Dairy sector faces mounting challenges from federal government actions
It’s not easy being in the dairy sector these days. In just the past two years, the Canadian government has given Canada’s trading partners significant access to the country’s domestic dairy market through the Canada-EU Comprehensive Economic and Trade Agreement (CETA), the Comprehensive and Progressive Agreement for Trans-Pacific Partnership (CPTPP), and now the United States-Mexico-Canada Agreement (USMCA). These agreements will allow this access through the allocation of tariff rate quotas (TRQs).
With CETA, the government opted not to follow what would have been a reasoned decision to allocate these TRQs to dairy processors who thoroughly understand the Canadian dairy market and have the experience to import a wide variety of dairy products in a balanced way. For dairy processors, the TRQs, which essentially allow for the importation of products duty-free, would have been a way to help offset losses from the trade deal and recoup some of the $7.5 billion in investments they have made since 2008.
Instead, the federal government chose to allocate less than half of the 17.7 million kilograms of CETA dairy TRQs to dairy processors. The great majority of the remaining TRQs went to retailers and distributors. The decision effectively took the profits of one sector and handed them over to other sectors that are not negatively affected by CETA.
After a year, CETA’s first-year’s quotas remain so far unfulfilled and there is a chance they may remain unfulfilled by year-end. More disconcerting is a potential destabilizing flood of the Canadian dairy marketplace with European products as retailers and distributors rush to meet their quota obligations.
As the federal government is now witnessing, most imports from Europe have been easy-to-manage cheeses, like Parmesan, Cheddar and Feta, that have a long shelf life and serve only to displace current similar varieties widely available in the Canadian marketplace. European cheese makers, meanwhile, are expressing disappointment their soft cheeses, which have a shorter shelf-life and require more care, are not more available to Canadian consumers. As for Canadian consumers, the benefits promised either in reduced prices or variety of offerings remain just that, empty promises.
Now, as CETA commemorates its anniversary, the dairy industry faces a new trade agreement, CPTPP, and a similar TRQ scenario, with the USMCA TRQ to follow shortly. It is time for the federal government to chart a new course. The Canadian Government must use what information it gains through its dairy sector working groups to implement meaningful change.
It is imperative that TRQs related to the CPTPP and USMCA trade agreements be allocated to the dairy processing industry to compensate for losses it will suffer because of the increased access granted to the Canadian dairy market. They should not be allocated to those sectors that will not experience losses under the agreement and view TRQs as simply an ‘opportunity’ to economically increase profits without having to make significant investments.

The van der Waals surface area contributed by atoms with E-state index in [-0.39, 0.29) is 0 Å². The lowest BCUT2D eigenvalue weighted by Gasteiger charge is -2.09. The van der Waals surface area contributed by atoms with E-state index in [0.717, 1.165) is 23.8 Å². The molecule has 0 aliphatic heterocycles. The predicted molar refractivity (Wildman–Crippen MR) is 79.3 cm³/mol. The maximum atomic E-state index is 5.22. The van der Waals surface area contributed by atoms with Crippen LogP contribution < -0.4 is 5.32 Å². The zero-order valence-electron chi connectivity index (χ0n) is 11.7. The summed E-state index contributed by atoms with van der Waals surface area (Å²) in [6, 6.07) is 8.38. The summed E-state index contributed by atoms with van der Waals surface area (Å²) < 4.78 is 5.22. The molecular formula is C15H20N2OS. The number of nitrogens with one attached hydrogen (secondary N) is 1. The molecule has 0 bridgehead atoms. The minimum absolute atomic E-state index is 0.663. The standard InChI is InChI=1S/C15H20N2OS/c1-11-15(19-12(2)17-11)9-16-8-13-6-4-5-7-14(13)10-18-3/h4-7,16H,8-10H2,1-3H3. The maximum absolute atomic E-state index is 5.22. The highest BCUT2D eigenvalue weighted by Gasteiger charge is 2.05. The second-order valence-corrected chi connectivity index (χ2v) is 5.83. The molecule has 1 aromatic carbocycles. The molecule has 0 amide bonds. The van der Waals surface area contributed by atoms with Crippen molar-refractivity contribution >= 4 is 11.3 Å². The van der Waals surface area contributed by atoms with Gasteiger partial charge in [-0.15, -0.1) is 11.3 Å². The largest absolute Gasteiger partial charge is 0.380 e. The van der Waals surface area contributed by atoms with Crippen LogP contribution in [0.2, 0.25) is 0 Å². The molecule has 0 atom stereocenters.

In addition, the federal government should reallocate CETA TRQs currently held by other stakeholders to the dairy processing industry which has the experience necessary to ensure these quotas are fully, and correctly, fulfilled in a managed way to protect Canadian dairy offerings and provide greater consumer choice.
To paraphrase some sage advice from years past, ‘Those who do not learn from the past are doomed to repeat it.’ If the unsettling experiences with CETA’s application on the dairy sector are any guide, the federal government cannot continue to compensate business sectors not hurt by a trade deal and unfairly treat a key sector of the economy that has helped strengthen and grow Canada’s domestic dairy market over the last 10 years.
Simply put, Canada’s dairy processors are businesses and their continued contribution to the economy hinges on a few key conditions for growth: Predictability. Stability. And, a fair return on investment.
The federal government predicts that CPTPP will increase dairy imports by 13% while export opportunities will only increase by a bleak 0.5%. This will result in $700 million in losses for Canada’s dairy processors. This picture will likely only become more bleak when we have a better sense of the losses associated with USMCA.
So, is it unreasonable to expect the federal government to take action that will compensate a sector that has made significant investments and seeks only a fair return on these investments? We think not, but this will only be achieved with the allocation of all TRQs to dairy processors.
The country’s domestic dairy sector as a whole — the 24,500 Canadians dairy processors employ and the 12,000 dairy farms it supports — will benefit, as will Canadian consumers.
Want to know more about CPTPP and its impact on dairy?
As government considers its decision on CPTPP compensation, it needs to remember that Canadian dairy families are worth fighting for.